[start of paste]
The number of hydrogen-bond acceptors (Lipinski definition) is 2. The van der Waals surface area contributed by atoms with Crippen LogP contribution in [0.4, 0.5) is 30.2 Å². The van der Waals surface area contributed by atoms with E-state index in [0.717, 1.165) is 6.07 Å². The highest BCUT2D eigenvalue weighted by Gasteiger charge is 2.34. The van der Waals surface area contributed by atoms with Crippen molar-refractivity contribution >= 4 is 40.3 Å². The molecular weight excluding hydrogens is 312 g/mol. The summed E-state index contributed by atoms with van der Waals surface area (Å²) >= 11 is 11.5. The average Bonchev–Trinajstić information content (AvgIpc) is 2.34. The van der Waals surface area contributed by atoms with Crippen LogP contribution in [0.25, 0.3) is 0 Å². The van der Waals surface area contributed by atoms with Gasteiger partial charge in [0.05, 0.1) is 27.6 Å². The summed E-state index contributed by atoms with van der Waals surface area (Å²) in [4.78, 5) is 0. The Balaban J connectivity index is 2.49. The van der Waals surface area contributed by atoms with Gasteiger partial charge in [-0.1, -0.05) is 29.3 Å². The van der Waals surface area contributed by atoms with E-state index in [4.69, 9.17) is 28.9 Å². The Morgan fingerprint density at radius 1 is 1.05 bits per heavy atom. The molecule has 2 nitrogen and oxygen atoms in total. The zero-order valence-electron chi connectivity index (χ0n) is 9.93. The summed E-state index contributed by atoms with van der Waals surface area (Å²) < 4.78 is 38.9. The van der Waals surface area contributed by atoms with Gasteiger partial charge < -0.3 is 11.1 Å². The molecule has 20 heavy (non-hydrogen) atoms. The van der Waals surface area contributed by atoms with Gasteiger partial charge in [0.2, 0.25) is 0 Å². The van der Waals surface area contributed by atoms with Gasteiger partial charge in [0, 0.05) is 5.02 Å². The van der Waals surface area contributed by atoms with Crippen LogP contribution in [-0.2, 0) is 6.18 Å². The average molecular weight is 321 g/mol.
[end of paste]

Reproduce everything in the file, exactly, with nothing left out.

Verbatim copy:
The number of hydrogen-bond acceptors (Lipinski definition) is 2. The van der Waals surface area contributed by atoms with Crippen LogP contribution in [0.4, 0.5) is 30.2 Å². The van der Waals surface area contributed by atoms with E-state index in [0.717, 1.165) is 6.07 Å². The highest BCUT2D eigenvalue weighted by Gasteiger charge is 2.34. The van der Waals surface area contributed by atoms with Crippen molar-refractivity contribution >= 4 is 40.3 Å². The molecular weight excluding hydrogens is 312 g/mol. The summed E-state index contributed by atoms with van der Waals surface area (Å²) >= 11 is 11.5. The average Bonchev–Trinajstić information content (AvgIpc) is 2.34. The van der Waals surface area contributed by atoms with Crippen LogP contribution in [0.25, 0.3) is 0 Å². The van der Waals surface area contributed by atoms with Gasteiger partial charge in [0.05, 0.1) is 27.6 Å². The summed E-state index contributed by atoms with van der Waals surface area (Å²) in [4.78, 5) is 0. The Balaban J connectivity index is 2.49. The van der Waals surface area contributed by atoms with Gasteiger partial charge in [-0.1, -0.05) is 29.3 Å². The van der Waals surface area contributed by atoms with E-state index in [4.69, 9.17) is 28.9 Å². The Morgan fingerprint density at radius 1 is 1.05 bits per heavy atom. The molecule has 2 nitrogen and oxygen atoms in total. The zero-order valence-electron chi connectivity index (χ0n) is 9.93. The summed E-state index contributed by atoms with van der Waals surface area (Å²) < 4.78 is 38.9. The van der Waals surface area contributed by atoms with Gasteiger partial charge < -0.3 is 11.1 Å². The molecule has 20 heavy (non-hydrogen) atoms. The van der Waals surface area contributed by atoms with Gasteiger partial charge in [0.2, 0.25) is 0 Å². The van der Waals surface area contributed by atoms with Gasteiger partial charge in [0, 0.05) is 5.02 Å². The van der Waals surface area contributed by atoms with Crippen LogP contribution in [-0.2, 0) is 6.18 Å². The average molecular weight is 321 g/mol.